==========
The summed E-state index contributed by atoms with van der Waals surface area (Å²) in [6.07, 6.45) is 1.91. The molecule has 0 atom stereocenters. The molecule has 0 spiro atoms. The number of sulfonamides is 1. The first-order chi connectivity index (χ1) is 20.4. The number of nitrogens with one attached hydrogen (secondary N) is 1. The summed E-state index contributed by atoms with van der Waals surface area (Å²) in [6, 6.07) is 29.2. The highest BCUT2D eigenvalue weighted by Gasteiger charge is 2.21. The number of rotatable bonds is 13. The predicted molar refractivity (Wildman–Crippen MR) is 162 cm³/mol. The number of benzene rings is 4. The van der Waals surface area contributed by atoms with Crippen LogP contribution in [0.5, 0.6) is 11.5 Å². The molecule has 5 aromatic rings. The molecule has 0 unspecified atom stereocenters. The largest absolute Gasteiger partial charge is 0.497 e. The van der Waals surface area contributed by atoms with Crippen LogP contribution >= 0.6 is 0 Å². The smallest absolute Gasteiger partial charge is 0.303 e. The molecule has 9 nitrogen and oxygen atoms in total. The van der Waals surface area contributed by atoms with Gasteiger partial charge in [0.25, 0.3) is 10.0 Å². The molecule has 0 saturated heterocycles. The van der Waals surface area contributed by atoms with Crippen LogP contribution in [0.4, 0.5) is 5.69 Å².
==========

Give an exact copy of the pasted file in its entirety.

The summed E-state index contributed by atoms with van der Waals surface area (Å²) in [6.07, 6.45) is 1.91. The molecule has 0 atom stereocenters. The molecule has 0 spiro atoms. The number of sulfonamides is 1. The first-order chi connectivity index (χ1) is 20.4. The number of nitrogens with one attached hydrogen (secondary N) is 1. The summed E-state index contributed by atoms with van der Waals surface area (Å²) in [6, 6.07) is 29.2. The highest BCUT2D eigenvalue weighted by Gasteiger charge is 2.21. The number of rotatable bonds is 13. The predicted molar refractivity (Wildman–Crippen MR) is 162 cm³/mol. The number of benzene rings is 4. The van der Waals surface area contributed by atoms with Crippen LogP contribution in [0.5, 0.6) is 11.5 Å². The molecule has 5 aromatic rings. The molecule has 0 unspecified atom stereocenters. The largest absolute Gasteiger partial charge is 0.497 e. The van der Waals surface area contributed by atoms with Crippen LogP contribution >= 0.6 is 0 Å². The smallest absolute Gasteiger partial charge is 0.303 e. The molecule has 9 nitrogen and oxygen atoms in total. The van der Waals surface area contributed by atoms with Gasteiger partial charge in [0.25, 0.3) is 10.0 Å². The molecule has 0 saturated heterocycles. The van der Waals surface area contributed by atoms with Crippen LogP contribution in [0.4, 0.5) is 5.69 Å².